4 Performance comparison

We want to study what possible performance we can get with each framework on a specific task. We restrict this comparison here to recurrent attention models.

The first task is the WMT 2017 German to English translation task. We use the same 20K byte-pair encoding subword units in all toolkits Sennrich et al. (2015). We also use Adam Kingma and Ba (2014) in all cases. The learning rate scheduling is also similar. In RETURNN, we use a 6 layer bidirectional encoder, trained with pretraining and label smoothing. It has bidirectional LSTMs in every layer of the encoder, unlike Sockeye, which only has the first layer bidirectional. We use a variant of attention weight / fertility feedback Tu et al. (2016), which is inverse in our case, to use a multiplication instead of a division, for better numerical stability. Our model was derived from the model presented by Bahar et al. (2017); Peter et al. (2017) and Bahdanau et al. (2014).

We report the best performing Sockeye model we trained, which has 1 bidirectional and 3 unidirectional encoder layers, 1 pre-attention target recurrent layer, and 1 post-attention decoder layer. We trained with a max sequence length of 75, and used the ‘coverage’ RNN attention type. For Sockeye, the final model is an average of the 4 best runs according to the development perplexity. The results are collected in Table 3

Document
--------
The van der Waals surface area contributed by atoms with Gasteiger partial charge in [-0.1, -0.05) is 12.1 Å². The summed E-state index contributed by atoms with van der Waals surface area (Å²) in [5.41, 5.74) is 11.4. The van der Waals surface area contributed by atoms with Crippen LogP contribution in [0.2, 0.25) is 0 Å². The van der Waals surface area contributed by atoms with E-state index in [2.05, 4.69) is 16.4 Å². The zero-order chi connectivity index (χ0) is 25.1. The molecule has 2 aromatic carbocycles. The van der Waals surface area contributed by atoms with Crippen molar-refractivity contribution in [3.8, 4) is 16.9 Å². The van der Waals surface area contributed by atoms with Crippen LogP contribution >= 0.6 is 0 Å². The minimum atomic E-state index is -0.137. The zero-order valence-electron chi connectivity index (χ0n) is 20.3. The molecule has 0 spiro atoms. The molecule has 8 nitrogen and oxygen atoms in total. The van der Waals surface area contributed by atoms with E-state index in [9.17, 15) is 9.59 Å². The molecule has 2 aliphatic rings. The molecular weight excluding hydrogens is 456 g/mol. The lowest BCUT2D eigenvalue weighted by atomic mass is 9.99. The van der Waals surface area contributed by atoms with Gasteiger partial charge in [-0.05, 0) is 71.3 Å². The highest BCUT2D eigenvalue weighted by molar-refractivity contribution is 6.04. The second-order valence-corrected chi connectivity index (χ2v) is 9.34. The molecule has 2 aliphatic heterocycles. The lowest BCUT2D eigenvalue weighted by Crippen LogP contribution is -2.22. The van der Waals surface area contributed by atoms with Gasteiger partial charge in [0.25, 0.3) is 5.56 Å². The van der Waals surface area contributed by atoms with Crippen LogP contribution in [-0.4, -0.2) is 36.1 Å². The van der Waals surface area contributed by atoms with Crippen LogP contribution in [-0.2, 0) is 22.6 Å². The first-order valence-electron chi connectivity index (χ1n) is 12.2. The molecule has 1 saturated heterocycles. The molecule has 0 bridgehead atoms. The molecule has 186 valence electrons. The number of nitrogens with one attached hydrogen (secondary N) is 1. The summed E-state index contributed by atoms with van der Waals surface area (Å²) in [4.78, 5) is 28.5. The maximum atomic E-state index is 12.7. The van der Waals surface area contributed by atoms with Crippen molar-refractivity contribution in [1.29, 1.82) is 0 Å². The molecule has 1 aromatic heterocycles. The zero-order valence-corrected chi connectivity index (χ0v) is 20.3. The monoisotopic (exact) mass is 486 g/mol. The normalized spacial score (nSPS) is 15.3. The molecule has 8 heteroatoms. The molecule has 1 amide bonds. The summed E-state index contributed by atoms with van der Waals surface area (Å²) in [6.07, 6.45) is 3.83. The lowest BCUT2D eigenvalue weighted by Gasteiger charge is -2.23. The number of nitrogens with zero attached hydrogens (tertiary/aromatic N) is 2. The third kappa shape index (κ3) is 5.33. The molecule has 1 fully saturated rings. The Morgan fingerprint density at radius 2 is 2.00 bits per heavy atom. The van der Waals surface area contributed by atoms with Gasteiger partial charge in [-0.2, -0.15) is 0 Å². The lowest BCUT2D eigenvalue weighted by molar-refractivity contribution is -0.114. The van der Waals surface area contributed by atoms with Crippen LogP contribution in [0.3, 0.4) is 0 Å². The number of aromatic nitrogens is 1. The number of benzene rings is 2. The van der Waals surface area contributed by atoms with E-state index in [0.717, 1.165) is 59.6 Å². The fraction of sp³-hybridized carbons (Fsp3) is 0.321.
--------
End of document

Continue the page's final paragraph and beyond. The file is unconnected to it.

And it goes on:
. We obtain the best results with Sockeye using a Transformer network model

Vaswani et al. (2017), where we achieve 32.0% BLEU on newstest2017. So far, RETURNN does not support this architecture; see Section 7 for details.

toolkit BLEU [%] 2015 2017 RETURNN 31.2 31.3 Sockeye 29.7 30.2

Table 3: Comparison on GermanEnglish.

We compare RETURNN to other toolkits on the WMT 2017 EnglishGerman translation task in Table 4. We observe that our toolkit outperforms all other toolkits. The best result obtained by other toolkits is using Marian (25.5% BLEU). In comparison, RETURNN achieves 26.1%. We also compare RETURNN to the best performing single systems of WMT 2017. In comparison to the fine-tuned evaluation systems that also include back-translated data, our model performs worse by only 0.3 to 0.9 BLEU. We did not run experiments with back-translated data, which can potentially boost the performance by several BLEU points.

System BLEU [%] newstest2017 RETURNN 26.1 OpenNMT-py 21.8 OpenNMT-lua 22.6 Marian 25.6 Nematus 23.5 Sockeye 25.3 WMT 2017 Single Systems + bt data LMU 26.4 + reranking 27.0 Systran 26.5 Edinburgh 26.5